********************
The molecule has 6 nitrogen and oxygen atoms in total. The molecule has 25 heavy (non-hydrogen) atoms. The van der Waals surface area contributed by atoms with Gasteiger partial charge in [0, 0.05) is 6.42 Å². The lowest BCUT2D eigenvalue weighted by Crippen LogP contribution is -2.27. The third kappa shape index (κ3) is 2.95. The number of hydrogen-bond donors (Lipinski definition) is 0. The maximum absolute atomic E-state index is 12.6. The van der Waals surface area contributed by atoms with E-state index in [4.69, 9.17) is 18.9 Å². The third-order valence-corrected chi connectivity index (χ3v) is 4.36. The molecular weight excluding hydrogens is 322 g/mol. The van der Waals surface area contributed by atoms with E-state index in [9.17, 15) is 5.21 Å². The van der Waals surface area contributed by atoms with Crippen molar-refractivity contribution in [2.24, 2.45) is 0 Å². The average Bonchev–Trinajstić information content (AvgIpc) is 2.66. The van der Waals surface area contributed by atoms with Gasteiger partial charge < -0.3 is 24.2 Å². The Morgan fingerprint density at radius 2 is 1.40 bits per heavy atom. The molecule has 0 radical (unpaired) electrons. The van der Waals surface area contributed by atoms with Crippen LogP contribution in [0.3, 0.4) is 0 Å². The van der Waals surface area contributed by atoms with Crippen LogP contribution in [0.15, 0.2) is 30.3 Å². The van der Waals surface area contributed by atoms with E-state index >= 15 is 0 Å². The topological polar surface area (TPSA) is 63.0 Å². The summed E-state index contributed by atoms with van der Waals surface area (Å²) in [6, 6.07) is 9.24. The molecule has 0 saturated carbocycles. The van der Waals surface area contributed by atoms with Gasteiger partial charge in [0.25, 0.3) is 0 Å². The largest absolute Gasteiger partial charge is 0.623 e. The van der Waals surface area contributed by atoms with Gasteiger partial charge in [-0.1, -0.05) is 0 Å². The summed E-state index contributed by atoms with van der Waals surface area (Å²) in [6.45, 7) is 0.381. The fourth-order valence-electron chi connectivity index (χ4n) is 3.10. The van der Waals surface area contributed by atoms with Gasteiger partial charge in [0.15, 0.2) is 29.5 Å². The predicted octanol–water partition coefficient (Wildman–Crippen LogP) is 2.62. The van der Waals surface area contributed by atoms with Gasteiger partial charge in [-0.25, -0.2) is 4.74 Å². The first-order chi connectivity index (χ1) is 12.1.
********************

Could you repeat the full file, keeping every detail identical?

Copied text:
The molecule has 6 nitrogen and oxygen atoms in total. The molecule has 25 heavy (non-hydrogen) atoms. The van der Waals surface area contributed by atoms with Gasteiger partial charge in [0, 0.05) is 6.42 Å². The lowest BCUT2D eigenvalue weighted by Crippen LogP contribution is -2.27. The third kappa shape index (κ3) is 2.95. The number of hydrogen-bond donors (Lipinski definition) is 0. The maximum absolute atomic E-state index is 12.6. The van der Waals surface area contributed by atoms with E-state index in [4.69, 9.17) is 18.9 Å². The third-order valence-corrected chi connectivity index (χ3v) is 4.36. The molecular weight excluding hydrogens is 322 g/mol. The van der Waals surface area contributed by atoms with E-state index in [9.17, 15) is 5.21 Å². The van der Waals surface area contributed by atoms with Crippen molar-refractivity contribution in [2.24, 2.45) is 0 Å². The average Bonchev–Trinajstić information content (AvgIpc) is 2.66. The van der Waals surface area contributed by atoms with Gasteiger partial charge < -0.3 is 24.2 Å². The Morgan fingerprint density at radius 2 is 1.40 bits per heavy atom. The molecule has 0 radical (unpaired) electrons. The van der Waals surface area contributed by atoms with Crippen LogP contribution in [0.3, 0.4) is 0 Å². The van der Waals surface area contributed by atoms with Crippen LogP contribution in [0.15, 0.2) is 30.3 Å². The van der Waals surface area contributed by atoms with E-state index >= 15 is 0 Å². The topological polar surface area (TPSA) is 63.0 Å². The summed E-state index contributed by atoms with van der Waals surface area (Å²) in [6, 6.07) is 9.24. The molecule has 0 saturated carbocycles. The van der Waals surface area contributed by atoms with Gasteiger partial charge in [0.25, 0.3) is 0 Å². The largest absolute Gasteiger partial charge is 0.623 e. The van der Waals surface area contributed by atoms with Gasteiger partial charge in [-0.1, -0.05) is 0 Å². The summed E-state index contributed by atoms with van der Waals surface area (Å²) in [6.45, 7) is 0.381. The fourth-order valence-electron chi connectivity index (χ4n) is 3.10. The van der Waals surface area contributed by atoms with Gasteiger partial charge in [0.15, 0.2) is 29.5 Å². The predicted octanol–water partition coefficient (Wildman–Crippen LogP) is 2.62. The van der Waals surface area contributed by atoms with Gasteiger partial charge in [-0.25, -0.2) is 4.74 Å². The first-order chi connectivity index (χ1) is 12.1.